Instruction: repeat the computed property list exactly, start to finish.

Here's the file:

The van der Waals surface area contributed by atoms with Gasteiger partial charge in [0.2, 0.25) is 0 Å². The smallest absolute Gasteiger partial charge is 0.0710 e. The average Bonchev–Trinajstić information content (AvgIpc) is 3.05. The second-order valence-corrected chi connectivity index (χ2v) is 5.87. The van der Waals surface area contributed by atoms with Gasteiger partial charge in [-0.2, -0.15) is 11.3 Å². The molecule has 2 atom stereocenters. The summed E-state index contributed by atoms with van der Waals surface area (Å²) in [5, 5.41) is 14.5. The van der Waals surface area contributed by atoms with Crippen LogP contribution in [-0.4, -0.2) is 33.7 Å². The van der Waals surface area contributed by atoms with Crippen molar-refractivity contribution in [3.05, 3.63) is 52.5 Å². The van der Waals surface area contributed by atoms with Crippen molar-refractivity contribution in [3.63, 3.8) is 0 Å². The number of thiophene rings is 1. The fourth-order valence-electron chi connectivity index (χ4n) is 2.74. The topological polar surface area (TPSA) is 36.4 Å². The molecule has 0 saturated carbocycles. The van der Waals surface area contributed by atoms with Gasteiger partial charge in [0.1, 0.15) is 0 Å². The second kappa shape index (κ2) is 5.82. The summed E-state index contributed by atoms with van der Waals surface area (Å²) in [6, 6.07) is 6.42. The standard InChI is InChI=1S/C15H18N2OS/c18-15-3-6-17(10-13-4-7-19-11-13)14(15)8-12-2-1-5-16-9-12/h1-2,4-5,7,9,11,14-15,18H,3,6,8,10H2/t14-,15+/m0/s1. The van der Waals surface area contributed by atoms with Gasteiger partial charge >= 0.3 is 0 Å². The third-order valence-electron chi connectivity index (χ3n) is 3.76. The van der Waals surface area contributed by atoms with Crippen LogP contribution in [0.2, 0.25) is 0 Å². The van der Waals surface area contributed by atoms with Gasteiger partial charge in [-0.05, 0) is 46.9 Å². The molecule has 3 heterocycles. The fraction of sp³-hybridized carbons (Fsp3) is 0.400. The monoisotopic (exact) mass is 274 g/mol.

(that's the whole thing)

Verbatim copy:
The van der Waals surface area contributed by atoms with Gasteiger partial charge in [0.2, 0.25) is 0 Å². The smallest absolute Gasteiger partial charge is 0.0710 e. The average Bonchev–Trinajstić information content (AvgIpc) is 3.05. The second-order valence-corrected chi connectivity index (χ2v) is 5.87. The van der Waals surface area contributed by atoms with Gasteiger partial charge in [-0.2, -0.15) is 11.3 Å². The molecule has 2 atom stereocenters. The summed E-state index contributed by atoms with van der Waals surface area (Å²) in [5, 5.41) is 14.5. The van der Waals surface area contributed by atoms with Crippen LogP contribution in [-0.4, -0.2) is 33.7 Å². The van der Waals surface area contributed by atoms with Crippen molar-refractivity contribution in [3.05, 3.63) is 52.5 Å². The van der Waals surface area contributed by atoms with Crippen molar-refractivity contribution in [3.63, 3.8) is 0 Å². The number of thiophene rings is 1. The fourth-order valence-electron chi connectivity index (χ4n) is 2.74. The topological polar surface area (TPSA) is 36.4 Å². The molecule has 0 saturated carbocycles. The van der Waals surface area contributed by atoms with Gasteiger partial charge in [0.1, 0.15) is 0 Å². The second kappa shape index (κ2) is 5.82. The summed E-state index contributed by atoms with van der Waals surface area (Å²) in [6, 6.07) is 6.42. The standard InChI is InChI=1S/C15H18N2OS/c18-15-3-6-17(10-13-4-7-19-11-13)14(15)8-12-2-1-5-16-9-12/h1-2,4-5,7,9,11,14-15,18H,3,6,8,10H2/t14-,15+/m0/s1. The van der Waals surface area contributed by atoms with Gasteiger partial charge >= 0.3 is 0 Å². The third-order valence-electron chi connectivity index (χ3n) is 3.76. The van der Waals surface area contributed by atoms with Crippen LogP contribution in [0.2, 0.25) is 0 Å². The van der Waals surface area contributed by atoms with Gasteiger partial charge in [-0.05, 0) is 46.9 Å². The molecule has 3 heterocycles. The fraction of sp³-hybridized carbons (Fsp3) is 0.400. The monoisotopic (exact) mass is 274 g/mol.